In an all-Indiana doubleheader Purdue lost to Butler on a last-second tip-in, while IU defeated Notre Dame in a grinder. Evening at the Hagelbergs featured southwestern chicken and two rounds of bridge.

Sunday I went two for four gaming, winning Acquire and Viking, then watched Seattle slaughter the Bears in another abysmal performance by their backup quarterback Caleb Hanie. If only they had Kyle Orton, cut from Denver earlier in the year, who led Kansas City to a win over previously unbeaten Green Bay. Dave and Angie teased me about going to Hawaii without them. I called Seattle Joe while listening to an Accept CD he had given me and talked about the awesome time ahead on the Big Island.

Monday I picked up macadamia nuts at Albanese in Merrillville and stopped at the Lake County Library. I gobbled up a rare copy of my Sports Shavings issue that was on sale for a quarter. A label on the inside of the front cover identified James Mulloy as the former owner.

Lunched at Gino’s with lawyer Tim Sendak, whose dad was Indiana attorney general for eight years. He provided me with great anecdotes about grandparents Jack and Annette, whom I will be writing about in “On Their Shoulders.” Annette was evidently a pool shark in London who paid for her fare to America from her winnings. When Jack wouldn’t buy her a car, she started a fur company and bought a Buick once she saved enough money of her own. At their summer place on the St. Joseph River, Tim recalled, Annette had a massive clock collection set at different times so that one chimed every few minutes. Apparently she didn’t like a quiet house. I ordered a delicious steak and portabella sandwich, half of which I took home.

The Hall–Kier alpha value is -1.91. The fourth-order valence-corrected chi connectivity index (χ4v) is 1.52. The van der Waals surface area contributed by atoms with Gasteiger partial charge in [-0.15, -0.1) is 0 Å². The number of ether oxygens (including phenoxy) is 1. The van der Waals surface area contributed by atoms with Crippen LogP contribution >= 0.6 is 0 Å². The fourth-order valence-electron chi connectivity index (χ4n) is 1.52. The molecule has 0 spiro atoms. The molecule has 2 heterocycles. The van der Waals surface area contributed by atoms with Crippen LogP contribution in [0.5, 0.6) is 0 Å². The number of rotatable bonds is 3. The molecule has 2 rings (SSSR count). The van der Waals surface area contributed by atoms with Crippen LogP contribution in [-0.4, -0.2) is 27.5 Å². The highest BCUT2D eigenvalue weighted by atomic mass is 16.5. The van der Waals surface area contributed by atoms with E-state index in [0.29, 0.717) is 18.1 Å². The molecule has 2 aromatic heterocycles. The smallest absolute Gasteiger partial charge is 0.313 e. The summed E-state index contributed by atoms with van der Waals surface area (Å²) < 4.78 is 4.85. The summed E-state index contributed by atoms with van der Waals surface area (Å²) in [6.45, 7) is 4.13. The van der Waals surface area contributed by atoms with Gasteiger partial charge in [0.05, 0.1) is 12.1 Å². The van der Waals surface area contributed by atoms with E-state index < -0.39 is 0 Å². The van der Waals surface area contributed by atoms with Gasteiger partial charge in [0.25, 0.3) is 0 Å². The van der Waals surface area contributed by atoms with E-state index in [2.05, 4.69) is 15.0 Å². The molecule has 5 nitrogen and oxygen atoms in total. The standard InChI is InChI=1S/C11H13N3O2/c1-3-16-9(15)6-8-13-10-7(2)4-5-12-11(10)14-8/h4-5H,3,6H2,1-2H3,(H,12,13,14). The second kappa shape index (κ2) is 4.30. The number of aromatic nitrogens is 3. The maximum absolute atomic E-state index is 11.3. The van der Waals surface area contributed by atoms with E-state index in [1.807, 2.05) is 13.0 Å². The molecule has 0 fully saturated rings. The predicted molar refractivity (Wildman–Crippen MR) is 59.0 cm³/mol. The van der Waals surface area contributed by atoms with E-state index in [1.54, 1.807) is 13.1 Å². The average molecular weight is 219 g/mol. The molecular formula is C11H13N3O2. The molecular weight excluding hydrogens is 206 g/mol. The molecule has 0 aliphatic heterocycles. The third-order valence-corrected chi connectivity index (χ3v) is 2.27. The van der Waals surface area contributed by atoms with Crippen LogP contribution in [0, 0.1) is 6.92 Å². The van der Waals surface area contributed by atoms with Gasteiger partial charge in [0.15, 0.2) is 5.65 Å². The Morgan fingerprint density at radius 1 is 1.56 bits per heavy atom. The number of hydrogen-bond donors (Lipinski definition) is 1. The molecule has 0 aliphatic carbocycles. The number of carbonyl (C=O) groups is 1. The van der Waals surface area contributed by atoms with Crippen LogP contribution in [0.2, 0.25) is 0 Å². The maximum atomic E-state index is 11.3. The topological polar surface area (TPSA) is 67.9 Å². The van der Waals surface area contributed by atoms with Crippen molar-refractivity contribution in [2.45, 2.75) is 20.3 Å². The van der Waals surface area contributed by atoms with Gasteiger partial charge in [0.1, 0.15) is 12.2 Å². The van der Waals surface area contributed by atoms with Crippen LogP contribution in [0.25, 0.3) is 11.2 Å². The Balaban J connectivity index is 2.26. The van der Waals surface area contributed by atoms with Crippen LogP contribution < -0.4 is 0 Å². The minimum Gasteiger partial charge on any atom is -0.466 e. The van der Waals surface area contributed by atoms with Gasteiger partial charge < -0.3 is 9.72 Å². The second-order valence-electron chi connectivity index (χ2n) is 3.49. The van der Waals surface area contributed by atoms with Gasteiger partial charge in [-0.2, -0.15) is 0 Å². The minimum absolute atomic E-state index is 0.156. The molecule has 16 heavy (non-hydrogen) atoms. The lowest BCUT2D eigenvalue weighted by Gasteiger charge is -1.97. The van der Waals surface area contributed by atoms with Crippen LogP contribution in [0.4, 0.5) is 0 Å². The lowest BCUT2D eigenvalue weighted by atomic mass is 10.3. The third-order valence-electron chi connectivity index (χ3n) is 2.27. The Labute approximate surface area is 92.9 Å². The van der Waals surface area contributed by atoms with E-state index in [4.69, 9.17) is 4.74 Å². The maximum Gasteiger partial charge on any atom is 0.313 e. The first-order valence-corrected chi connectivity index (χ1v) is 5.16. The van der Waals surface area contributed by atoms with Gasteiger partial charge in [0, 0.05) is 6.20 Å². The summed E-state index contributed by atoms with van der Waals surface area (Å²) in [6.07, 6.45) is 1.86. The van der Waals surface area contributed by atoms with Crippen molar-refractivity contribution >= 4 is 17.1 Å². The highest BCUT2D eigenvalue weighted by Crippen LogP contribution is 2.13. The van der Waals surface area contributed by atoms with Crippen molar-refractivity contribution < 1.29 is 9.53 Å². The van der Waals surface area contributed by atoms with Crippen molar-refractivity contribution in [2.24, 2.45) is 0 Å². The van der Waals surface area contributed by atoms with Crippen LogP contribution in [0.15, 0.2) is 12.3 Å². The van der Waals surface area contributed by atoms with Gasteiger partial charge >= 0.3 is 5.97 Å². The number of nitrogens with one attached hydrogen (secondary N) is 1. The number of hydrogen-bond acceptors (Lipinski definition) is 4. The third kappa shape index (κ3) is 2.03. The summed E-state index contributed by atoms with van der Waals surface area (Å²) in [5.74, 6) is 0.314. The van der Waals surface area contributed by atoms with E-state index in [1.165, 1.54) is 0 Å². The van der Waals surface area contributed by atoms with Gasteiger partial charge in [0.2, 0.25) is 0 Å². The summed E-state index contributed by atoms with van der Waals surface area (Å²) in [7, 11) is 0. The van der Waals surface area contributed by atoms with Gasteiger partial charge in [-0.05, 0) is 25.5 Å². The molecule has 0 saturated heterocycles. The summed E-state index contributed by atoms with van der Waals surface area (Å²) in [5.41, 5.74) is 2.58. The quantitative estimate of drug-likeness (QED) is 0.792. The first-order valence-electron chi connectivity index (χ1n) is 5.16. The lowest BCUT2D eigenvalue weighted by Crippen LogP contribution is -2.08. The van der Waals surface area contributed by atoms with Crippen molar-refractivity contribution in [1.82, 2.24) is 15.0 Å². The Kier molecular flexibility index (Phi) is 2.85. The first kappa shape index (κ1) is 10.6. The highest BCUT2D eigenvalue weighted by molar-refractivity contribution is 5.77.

Grandkids were in a school Christmas program. James played the xylophone and drums, and Rebecca sang with her fourth grade class. It was a mob scene getting in and out but fun seeing the kids shine.

Steelers-49ers contest in San Francisco was delayed due to a power outage (reminiscent of the 1989 earthquake during a Cubs-Giants playoff game), so I put on a Decembrists CD.

Time’s Person of the Year is The Protestor, a fine choice given Arab Spring and Occupy Wall Street. Among its year-old RIP tributes are essays about actor Peter Falk (I loved “Columbo”) and “60 Minutes” commentator Andy Rooney, who was on the show 31 years, starting when he was 61. Like Walter Cronkite, he had been an ace World War II correspondent. His longevity reminded me of newsman Tom Cannon, who came to Gary in his 60s and commenced a new 30-year career highlighted by his “Flue Dust” column.

Republican officeholders, realizing that Newt would be a disastrous party standard bearer, are flocking to Mitt, who helped Letterman do the Top Ten list of things he’d like to say to the American people (number 9 was, “What’s up gangstas, it’s the M-i-double tizzle”). Newt’s 1994 Contract with America got him elected Speaker of the House, but his downfall was causing a government shutdown and impeaching Clinton for receiving a blow job when he was guilty of much greater moral lapses. Number 2 on Mitt’s list was, “Newt Gingrich, really?”